Friday Q&A: Jill Armstrong-Millson – ‘dad was a lovely man who loved The Arsenal’
- Credit: Archant
For this week’s Friday Q&A we have a wonderful woman steeped in Arsenal history. Read Jill-Armstrong Millson and her memories of her much-loved dad Geordie Armstrong.
Tell us a little about yourself.
I am married to Tim. We have two children a boy Jude 10 and a daughter Mya who is eight. I am a make-up artist by profession. I have worked on fashion shows, magazines and TV, I have met some great people. I am now a lecturer of Media Make-up and have taught at Cambridge Regional College for many years.
How did you become an Arsenal fan?
I guess you could say I was born a supporter. Mum would go and watch Dad play while she was carrying me and I would happily kick away. Mum took us from babies to watch Dad – it was the only way she got to watch a game, by taking us with her. Tom, my brother, mum and I watched dad play every game at Highbury. It’s a lot of games when you add them up. Then in later years when dad returned to the club as reserve team manager we got to watch a lot of games back at Highbury. So The Arsenal was in our blood from the very start.
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He was of course your dad first and foremost but what was it like growing up with an Arsenal legend too?
Growing up with a famous father who played for The Arsenal was somewhat Surreal. To us dad was dad. Saturdays were always about football. We would get ready for the game. It was always smart – never jeans as this was The Arsenal! Dad would drop us at a nearby restaurant in Finsbury Park and we would eat before the game, as Dad went to get ready for The game. We would wait in the main entrance, till it was time to go to our seats.
We would be ushered through this door, down this corridor and eventually to our seats. After the game Tom and I would wait outside the tea room to collect autographs, The commissioner Tommy, would joke: ‘What do you do with all these signed programmes, flog them?’ I’ve no idea where they went to be honest. After the game we would go to a restaurant in Palmers Green after the game and often bump into Liam (Brady), Frank Stapleton and David O’Leary. A regular Saturday for us.
Dad once opened our school fete in North London. That was kind of weird – but Dad was the most down to earth person you could ever want to meet.
What makes you proud to be a Gooner?
Dad is was what makes me proud – and all the lovely friends we have grown up with. Having spent a large chunk of my childhood and a fair length of my adult life at Highbury there weren’t many people we didn’t know. Dad would talk to everyone. It was his way. He was a friendly, funny man that played for The Arsenal.
What did Highbury mean to you?
Highbury was like a second home to me. I had so much love for Highbury. The marble entrance, the Herbert Chapman bust, where I stood on the seat before a game, watching the fans. The police on horses weaving in and out of the crowds. The sea of red and white, the singing that sometimes I would find deafening that I would have to hold my hands over my ears. Such great memories that will always stay with me.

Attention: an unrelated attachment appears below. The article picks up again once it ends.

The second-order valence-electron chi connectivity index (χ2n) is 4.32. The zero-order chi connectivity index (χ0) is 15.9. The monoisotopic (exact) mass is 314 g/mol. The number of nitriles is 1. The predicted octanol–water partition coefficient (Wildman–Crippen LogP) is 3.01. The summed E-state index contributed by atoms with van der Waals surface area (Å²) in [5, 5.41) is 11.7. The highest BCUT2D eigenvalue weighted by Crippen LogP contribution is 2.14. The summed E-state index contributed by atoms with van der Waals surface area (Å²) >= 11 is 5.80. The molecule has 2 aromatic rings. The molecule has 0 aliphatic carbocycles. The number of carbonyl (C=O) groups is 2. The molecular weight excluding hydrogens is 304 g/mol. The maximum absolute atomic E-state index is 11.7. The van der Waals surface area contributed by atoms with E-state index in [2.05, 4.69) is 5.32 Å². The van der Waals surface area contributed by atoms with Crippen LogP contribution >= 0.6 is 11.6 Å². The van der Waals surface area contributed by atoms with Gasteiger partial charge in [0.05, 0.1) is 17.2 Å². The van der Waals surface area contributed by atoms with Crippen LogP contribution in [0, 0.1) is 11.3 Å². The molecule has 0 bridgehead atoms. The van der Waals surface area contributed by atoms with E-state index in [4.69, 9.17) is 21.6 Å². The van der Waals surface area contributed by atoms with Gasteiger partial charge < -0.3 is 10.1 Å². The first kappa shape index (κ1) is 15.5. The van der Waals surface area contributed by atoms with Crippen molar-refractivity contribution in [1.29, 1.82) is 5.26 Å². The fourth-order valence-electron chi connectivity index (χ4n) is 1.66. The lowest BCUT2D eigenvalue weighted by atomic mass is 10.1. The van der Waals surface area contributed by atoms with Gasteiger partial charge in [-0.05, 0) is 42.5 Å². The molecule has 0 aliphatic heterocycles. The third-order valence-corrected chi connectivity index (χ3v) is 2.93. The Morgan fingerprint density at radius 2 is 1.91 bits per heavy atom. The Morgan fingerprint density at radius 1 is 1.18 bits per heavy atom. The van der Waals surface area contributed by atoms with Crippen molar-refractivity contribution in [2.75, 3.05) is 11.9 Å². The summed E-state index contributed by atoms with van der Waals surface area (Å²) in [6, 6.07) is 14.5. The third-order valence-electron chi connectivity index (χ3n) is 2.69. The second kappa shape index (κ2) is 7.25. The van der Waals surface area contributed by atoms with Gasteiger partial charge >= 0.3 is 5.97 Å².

On other occasions during the holidays if dad had to pop in the club to see Fred street or someone else Tom and I would take the chance to run down the tunnel and onto the pitch. We had a fantastic time or having a swim in the bath, whilst dad had treatment. What happy days.
It was everything about Highbury. The commissioners on the main entrance who over the years we got to know, they took such pride in representing the great club. It filtered all through the club. It was like a great honour to represent or be part of. For me it was a great privilege to be part of. That has never changed for me and it one thing I always instil in my children.
Favourite memory of your dad?
As you can imagine I have hundreds, every single one is special. As a child I would say that when Dad was playing. The memory that always stays with me is when we would drive out of the stadium, the fans would tap on the car, it seemed quite loud. Dad would wind down his window and sign autographs, sign and sign. It felt like a lifetime to me. Dad would sign everyone – he never that I can remember ever turned anyone away.
In later years, it would be walking down to Highbury from the car park. There would be shouts of ‘Hey Geordie’. Dad would smile, wave, shake a hand or two and stop for a chat. The immense love I felt for dad was indescribable. This is what made me proudest of all, a lovely, kind, respectful man who played for and loved The Arsenal.
Arsenal 6 v West Ham 1, 1976.
As a child one of my memories was at Highbury watching Arsenal thrash West Ham. Dad scored, Alan Ball got two and Brian Kidd got a hat-trick. I remember the supporters going mad, the roar from the crowds, was uplifting. The singing was so loud, I remember thinking we have the greatest supporters ever.
Another fantastic memory was the Wembley final against Newcastle in 1998. We were put on coaches to Wembley, and the atmosphere was electric. After, the game Dad had missed the first team coach back to Sopwell House. He was going to get a lift back on our bus. However, a group of supporters grabbed hold of him and started chanting: ‘There’s only one Geordie Armstrong’ – it seemed to go on forever and much to the annoyance of the bus driver. We all ending up having a laugh about it afterwards. Eventually, we got back to Sopwell House where we celebrated the second double win for The Arsenal.
One last thing...
On twitter, I tweet pictures of Dad and the 70’s and I have had some amazing support. I wanted to thank my followers for all their support and kind words it means a lot . As it helps to keep Dad’s memory alive especially for his five grandchildren George, Jude, Cody Mya, and Karl.
Follow Jill on Twitter @touchofpowder